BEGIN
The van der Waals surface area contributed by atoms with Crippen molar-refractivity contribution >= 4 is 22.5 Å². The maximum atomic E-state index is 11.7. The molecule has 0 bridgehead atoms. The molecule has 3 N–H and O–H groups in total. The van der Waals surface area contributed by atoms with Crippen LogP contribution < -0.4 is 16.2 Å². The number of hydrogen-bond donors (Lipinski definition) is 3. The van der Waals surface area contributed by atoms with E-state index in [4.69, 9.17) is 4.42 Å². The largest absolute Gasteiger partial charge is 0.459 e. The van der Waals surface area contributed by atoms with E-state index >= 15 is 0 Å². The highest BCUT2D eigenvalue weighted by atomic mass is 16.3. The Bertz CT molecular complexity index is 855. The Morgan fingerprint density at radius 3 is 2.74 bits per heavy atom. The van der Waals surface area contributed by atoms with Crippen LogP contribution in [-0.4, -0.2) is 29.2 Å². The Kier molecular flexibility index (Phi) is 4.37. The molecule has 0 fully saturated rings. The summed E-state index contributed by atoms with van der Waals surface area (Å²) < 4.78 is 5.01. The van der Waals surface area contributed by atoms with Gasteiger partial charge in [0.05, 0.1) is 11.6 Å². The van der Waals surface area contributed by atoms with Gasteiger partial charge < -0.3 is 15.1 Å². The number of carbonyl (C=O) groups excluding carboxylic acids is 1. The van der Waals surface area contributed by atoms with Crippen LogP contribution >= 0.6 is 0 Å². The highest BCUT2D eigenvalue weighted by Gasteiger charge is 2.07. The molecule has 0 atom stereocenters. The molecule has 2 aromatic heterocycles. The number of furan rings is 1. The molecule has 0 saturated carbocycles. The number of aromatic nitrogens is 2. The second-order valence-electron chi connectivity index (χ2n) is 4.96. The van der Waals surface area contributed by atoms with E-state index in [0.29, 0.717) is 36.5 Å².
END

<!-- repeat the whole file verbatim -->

The van der Waals surface area contributed by atoms with Crippen molar-refractivity contribution >= 4 is 22.5 Å². The maximum atomic E-state index is 11.7. The molecule has 0 bridgehead atoms. The molecule has 3 N–H and O–H groups in total. The van der Waals surface area contributed by atoms with Crippen LogP contribution < -0.4 is 16.2 Å². The number of hydrogen-bond donors (Lipinski definition) is 3. The van der Waals surface area contributed by atoms with E-state index in [4.69, 9.17) is 4.42 Å². The largest absolute Gasteiger partial charge is 0.459 e. The van der Waals surface area contributed by atoms with E-state index >= 15 is 0 Å². The highest BCUT2D eigenvalue weighted by atomic mass is 16.3. The Bertz CT molecular complexity index is 855. The Morgan fingerprint density at radius 3 is 2.74 bits per heavy atom. The van der Waals surface area contributed by atoms with Crippen LogP contribution in [-0.4, -0.2) is 29.2 Å². The Kier molecular flexibility index (Phi) is 4.37. The molecule has 0 fully saturated rings. The summed E-state index contributed by atoms with van der Waals surface area (Å²) < 4.78 is 5.01. The van der Waals surface area contributed by atoms with Gasteiger partial charge in [0.05, 0.1) is 11.6 Å². The van der Waals surface area contributed by atoms with Gasteiger partial charge < -0.3 is 15.1 Å². The number of carbonyl (C=O) groups excluding carboxylic acids is 1. The van der Waals surface area contributed by atoms with Crippen LogP contribution >= 0.6 is 0 Å². The highest BCUT2D eigenvalue weighted by Gasteiger charge is 2.07. The molecule has 0 atom stereocenters. The molecule has 2 aromatic heterocycles. The number of furan rings is 1. The molecule has 0 saturated carbocycles. The number of aromatic nitrogens is 2. The second-order valence-electron chi connectivity index (χ2n) is 4.96. The van der Waals surface area contributed by atoms with E-state index in [0.29, 0.717) is 36.5 Å².